Fa – the Green Dragon

A Place for the Odd Musings of an Expat Bristolian

Obscure words explained 99. – garth



A yard or garden

quarter of an acre land

grazing for one cow

Author: Cethru Cellophane

I have reached the regrettable realization that I may have squandered my life. I did a quick count recently and figured that I have visited about 66 countries, and lived for more than 3 years in 3 of them. During this time I completed 14 corporate moves (relocations) and have changed my address more than 23 times. I should have settled on a profession that would have kept me in one place with no packing and unpacking. When I think of the time I have spent bundling my life into and out of boxes. Ah well, it's all water under the bridge. But I am grateful for the experience. At the end of the day I will be able to say with a certain authority, "been there, done that". A note about this site’s Header Image The Header image for this site is of the Smith Avenue High Bridge. The bridge was built in 1889 and carries Minnesota State Highway 149 across its span of 2770 feet, 160 feet above the mighty Mississippi River. The picture was taken from the river looking to the north-east and downtown Saint Paul. The bridge is about 1040 miles from New Orleans. One of the reasons I like this view is that I come from a city which has a spectacular bridge. It’s the Clifton Suspension Bridge http://www.ikbrunel.org.uk/clifton-suspension-bridge which spans the Avon Gorge and the River Avon in Bristol, U.K. It’s about 1350 feet long and stands 245 feet above the river below. Sadly it has claimed the lives of more than 400 people who have committed suicide by jumping from the bridge. As a side note, not all attempts were successful. two small girls thrown off the bridge by their deranged father survived the fall when they were fished from the river by the crew of a passing pilot boat. The bridge was opened in 1864 and was designed by the 24 year old architect, Isambard Kingdom brunel. It took 35 years to complete.

9 thoughts on “Obscure words explained 99. – garth

  1. Thank you, new one for me.

    Liked by 2 people

    • Stephen, I know you like gardening. Garth comes from old Norse geard pronounced like yard and was supposed to be an enclosure enough for a cow’s summer grazing. It’s total size was 1 rood. Kind of archaic but that’s what it as. Hope your potatoes are chitting already. We are expecting snow overnight. Happy Mother’s day to your spouse.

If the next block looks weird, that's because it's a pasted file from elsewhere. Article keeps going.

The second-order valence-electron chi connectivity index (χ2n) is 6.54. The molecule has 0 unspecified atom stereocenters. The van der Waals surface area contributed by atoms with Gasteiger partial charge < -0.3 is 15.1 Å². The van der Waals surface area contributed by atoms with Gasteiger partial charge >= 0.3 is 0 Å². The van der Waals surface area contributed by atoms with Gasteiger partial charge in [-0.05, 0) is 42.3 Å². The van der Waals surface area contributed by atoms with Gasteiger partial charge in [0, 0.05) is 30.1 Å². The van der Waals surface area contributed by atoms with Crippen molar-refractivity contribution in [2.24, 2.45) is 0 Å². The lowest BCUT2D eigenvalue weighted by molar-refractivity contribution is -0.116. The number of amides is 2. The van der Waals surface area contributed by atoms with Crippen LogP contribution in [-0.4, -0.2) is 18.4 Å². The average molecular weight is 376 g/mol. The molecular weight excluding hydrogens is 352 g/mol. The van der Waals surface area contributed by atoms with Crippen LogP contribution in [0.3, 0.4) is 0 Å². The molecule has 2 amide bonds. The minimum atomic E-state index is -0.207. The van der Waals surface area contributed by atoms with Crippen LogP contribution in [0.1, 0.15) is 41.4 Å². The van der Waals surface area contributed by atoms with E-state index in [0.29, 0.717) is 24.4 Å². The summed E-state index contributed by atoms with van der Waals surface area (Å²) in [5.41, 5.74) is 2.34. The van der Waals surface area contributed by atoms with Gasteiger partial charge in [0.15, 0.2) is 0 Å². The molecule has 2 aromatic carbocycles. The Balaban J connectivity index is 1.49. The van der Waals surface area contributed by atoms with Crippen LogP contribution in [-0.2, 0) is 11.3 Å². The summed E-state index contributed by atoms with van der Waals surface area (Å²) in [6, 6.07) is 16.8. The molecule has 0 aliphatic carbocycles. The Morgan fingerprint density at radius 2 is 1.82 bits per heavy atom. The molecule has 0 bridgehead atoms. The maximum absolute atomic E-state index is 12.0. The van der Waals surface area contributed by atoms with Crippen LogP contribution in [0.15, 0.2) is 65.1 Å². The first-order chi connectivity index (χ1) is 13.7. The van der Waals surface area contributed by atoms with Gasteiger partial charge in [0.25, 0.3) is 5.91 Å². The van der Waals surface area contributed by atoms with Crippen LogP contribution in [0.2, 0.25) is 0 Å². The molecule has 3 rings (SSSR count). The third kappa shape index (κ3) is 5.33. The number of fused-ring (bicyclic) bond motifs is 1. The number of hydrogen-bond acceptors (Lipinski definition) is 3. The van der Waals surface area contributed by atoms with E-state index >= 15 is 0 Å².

Liked by 2 people

      • Thank you for the additional story. I missed the potatoes this year. My main focus has been on digging the allotment beds after a 2 year absence. Back-breaking, but so rewarding.

        Liked by 2 people

      • stephen it’s remarkable; I read your reference to digging in your allotment (s) and immediately my mind goes bank to a BBC mini series shown on TV in about 1985-86 “The Bix Beiderbecke Affair” If you are able to Google it , well worth watching. It’s about a fellow who has shed or a greenhouse on his allotment.

        Liked by 1 person

      • Read about it on Wikipedia. Might see if I can catch an episode.

        Liked by 2 people

      • Ishould have mentioned that Bix Beiderbecke was from Davenport in Iowa and was probably one of the greatest jazz musicians of all time.

        Liked by 2 people

      • I saw that from the Wikipedia page I read.

        Liked by 1 person

  2. I seem to remember a garth at either a church I belonged to or the college I attended my first two years of college. They would have been the garden kind.

    Liked by 1 person

    • Hi Ina, Yes most abbeys with a cloister have a garth. It’s the land or garden surrounded by the cloister. Usually a very quiet and peaceful place to meditate while working.

      Liked by 2 people

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